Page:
RAJASTHAN RAMPAGE – Ride more. Routine less.
Words by Scott Hopkin | Photography by Jason Lau
It’s not everyday you receive an email asking if you’d be interested in going to India to ride Royal Enfields across the Rajasthan desert with a film crew and a professional photographer. That’s exactly what happened at the end of last year: I received an email from a guy called Matt from Nevermind Adventures. He runs organized motorcycle adventure tours all over India. Only a fool would think about it for just a second. I thought about it for two, and replied: ‘When do we leave?’.
I’ve got to be honest: I love getting out of my comfort zone. It’s these times I feel like I am truly living. The monotony of life gets me down, sometimes hard. The more my life becomes a routine, the more I hate it. Some people strive on routine; I’m not one of those people. So given the chance to escape my routine for two weeks in a remote country, riding motorcycles, is the equivalent of seeing a therapist for several years – only a lot cheaper. It breathes life back into this middle-aged body (that is fighting with the thought of being middle aged).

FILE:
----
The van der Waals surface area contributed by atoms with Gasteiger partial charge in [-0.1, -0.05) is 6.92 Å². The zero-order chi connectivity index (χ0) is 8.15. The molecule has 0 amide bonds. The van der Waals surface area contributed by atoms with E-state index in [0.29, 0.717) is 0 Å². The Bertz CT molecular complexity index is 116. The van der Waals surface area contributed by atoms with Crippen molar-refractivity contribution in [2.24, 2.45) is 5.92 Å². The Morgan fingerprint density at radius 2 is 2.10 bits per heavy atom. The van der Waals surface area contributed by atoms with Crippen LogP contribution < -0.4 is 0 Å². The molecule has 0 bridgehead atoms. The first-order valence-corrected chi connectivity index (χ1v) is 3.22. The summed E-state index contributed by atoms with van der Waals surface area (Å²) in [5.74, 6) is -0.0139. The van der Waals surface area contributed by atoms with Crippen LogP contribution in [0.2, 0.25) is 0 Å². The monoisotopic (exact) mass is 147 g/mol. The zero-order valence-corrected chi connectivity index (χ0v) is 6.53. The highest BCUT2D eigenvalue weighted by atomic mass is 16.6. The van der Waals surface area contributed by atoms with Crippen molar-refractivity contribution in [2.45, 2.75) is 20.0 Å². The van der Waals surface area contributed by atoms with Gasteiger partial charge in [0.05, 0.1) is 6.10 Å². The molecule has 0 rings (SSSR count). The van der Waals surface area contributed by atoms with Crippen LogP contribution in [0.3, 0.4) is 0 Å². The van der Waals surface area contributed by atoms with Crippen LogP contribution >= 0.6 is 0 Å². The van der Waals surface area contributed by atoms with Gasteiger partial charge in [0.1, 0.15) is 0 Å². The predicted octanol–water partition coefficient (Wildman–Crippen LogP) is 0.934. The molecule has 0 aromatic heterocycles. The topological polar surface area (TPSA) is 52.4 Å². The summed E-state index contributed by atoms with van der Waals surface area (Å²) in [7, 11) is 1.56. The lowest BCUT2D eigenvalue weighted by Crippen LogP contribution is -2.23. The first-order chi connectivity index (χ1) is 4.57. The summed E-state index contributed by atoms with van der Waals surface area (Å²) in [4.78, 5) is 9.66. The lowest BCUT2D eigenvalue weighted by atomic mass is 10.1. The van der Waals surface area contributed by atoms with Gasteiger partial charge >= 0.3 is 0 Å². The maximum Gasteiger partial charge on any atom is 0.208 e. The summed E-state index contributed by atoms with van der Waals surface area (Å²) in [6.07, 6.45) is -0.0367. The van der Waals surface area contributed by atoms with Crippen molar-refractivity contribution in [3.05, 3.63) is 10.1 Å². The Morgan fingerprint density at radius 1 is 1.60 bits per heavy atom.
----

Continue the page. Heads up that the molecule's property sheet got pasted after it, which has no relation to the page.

So I joined a group of riders and a film crew in a far away land, not knowing anyone or anything about the destination, and in my case not researching anything about the ride. All I knew was the ride was in Rajasthan. Didn’t know much about the place, but clearly more than some of the friends I told I was going there. “Is that near Afghanistan?” they would ask. “Um, I hope not.” I would reply.
Day 0 – Delhi – Always read the instructions.
Every story should start with “so I jumped on a flight to Delhi, India.” After a long flight from Australia trying to get my money’s worth by drinking lots of miniature bottles of whiskey, the plane arrives in Delhi at 6am. Arriving in India can be a bit overwhelming to say the least. Of course, I didn’t read the important ‘Welcome Pack’ from Nevermind Adventures that tells you everything you need to know. Like really important information about being picked up at the airport by a driver that will take you to the hotel. Instead I start haggling with the local taxi drivers. I kind of know how much I should be paying from my last trip here. Finally we agree on 500 rupees ($10) to the hotel. It ended up costing me a bit more money and a few changes of transport – but that’s a whole different story. Reminder to self… read the friggin instructions Scott!